Although it can take a few days or weeks for your vision to settle almost all patients experience an improvement in their vision. Within two weeks or so you should be able to return to your usual activities as before. The plastic lens that was added during surgery is usually set for a specific level of vision so if you wore glasses before your prescription will change, or if you didn’t previously wear glasses you may now need them for either long or short sightedness. You will have follow up appointments with your opticians who will give you a new prescription once your vision has settled.

Age-related cataracts

You are more likely to get cataracts as you get older and the condition affects about 50% of all people over 65. It is not clear why the condition occurs or why it affects older people but it is thought to be related to the proteins which make up the lens changing as they age.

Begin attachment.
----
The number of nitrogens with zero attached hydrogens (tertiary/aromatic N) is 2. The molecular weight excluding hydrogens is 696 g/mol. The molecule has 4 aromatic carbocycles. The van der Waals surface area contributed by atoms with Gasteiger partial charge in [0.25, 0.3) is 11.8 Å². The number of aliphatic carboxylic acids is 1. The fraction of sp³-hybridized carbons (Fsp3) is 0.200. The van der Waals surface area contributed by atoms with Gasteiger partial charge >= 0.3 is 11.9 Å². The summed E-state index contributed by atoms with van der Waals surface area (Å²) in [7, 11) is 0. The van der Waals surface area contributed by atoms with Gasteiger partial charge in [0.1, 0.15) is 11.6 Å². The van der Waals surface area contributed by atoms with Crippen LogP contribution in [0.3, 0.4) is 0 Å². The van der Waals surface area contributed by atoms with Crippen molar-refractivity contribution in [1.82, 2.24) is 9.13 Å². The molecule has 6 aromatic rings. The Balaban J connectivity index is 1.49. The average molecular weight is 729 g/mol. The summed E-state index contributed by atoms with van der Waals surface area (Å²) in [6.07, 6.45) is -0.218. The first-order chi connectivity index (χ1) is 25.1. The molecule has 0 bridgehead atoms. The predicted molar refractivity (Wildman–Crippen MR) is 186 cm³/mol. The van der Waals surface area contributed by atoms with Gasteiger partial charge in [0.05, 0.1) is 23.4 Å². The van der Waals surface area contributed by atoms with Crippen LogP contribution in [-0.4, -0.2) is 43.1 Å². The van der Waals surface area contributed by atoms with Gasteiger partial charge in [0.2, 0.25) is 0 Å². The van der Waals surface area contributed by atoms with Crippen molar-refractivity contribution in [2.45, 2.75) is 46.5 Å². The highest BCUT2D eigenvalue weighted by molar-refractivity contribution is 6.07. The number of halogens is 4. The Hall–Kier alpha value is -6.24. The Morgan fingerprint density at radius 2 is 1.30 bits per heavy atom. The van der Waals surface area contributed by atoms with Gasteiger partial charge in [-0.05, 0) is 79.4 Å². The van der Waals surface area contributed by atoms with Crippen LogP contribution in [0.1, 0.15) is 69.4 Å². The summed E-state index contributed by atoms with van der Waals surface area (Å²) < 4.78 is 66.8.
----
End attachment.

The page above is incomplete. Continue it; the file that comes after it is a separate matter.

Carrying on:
Cataracts in children

gettext.alts.cataracts_in_babies Cataracts are more common in older people but they can affect children and babies too. Childhood cataracts are either:

  • Congenital cataracts –when a baby is born with cataracts or develops them shortly after birth
  • Developmental, infantile or juvenile cataracts – cataracts develop in older babies or children

Cataracts in babies and children are rare and the condition affects 3-4 children in every 100,000 in the UK.

Cataracts in children (as in adults) can affect one or both eyes and the cloudy patches can become bigger and significantly affect the child’s vision. As well as affecting the child’s vision cataracts can also cause ‘wobbling eyes’ and a squint (when the eyes point in different directions). It can be difficult to detect cataracts in very young children but after birth their eyes should be checked by an optician regularly.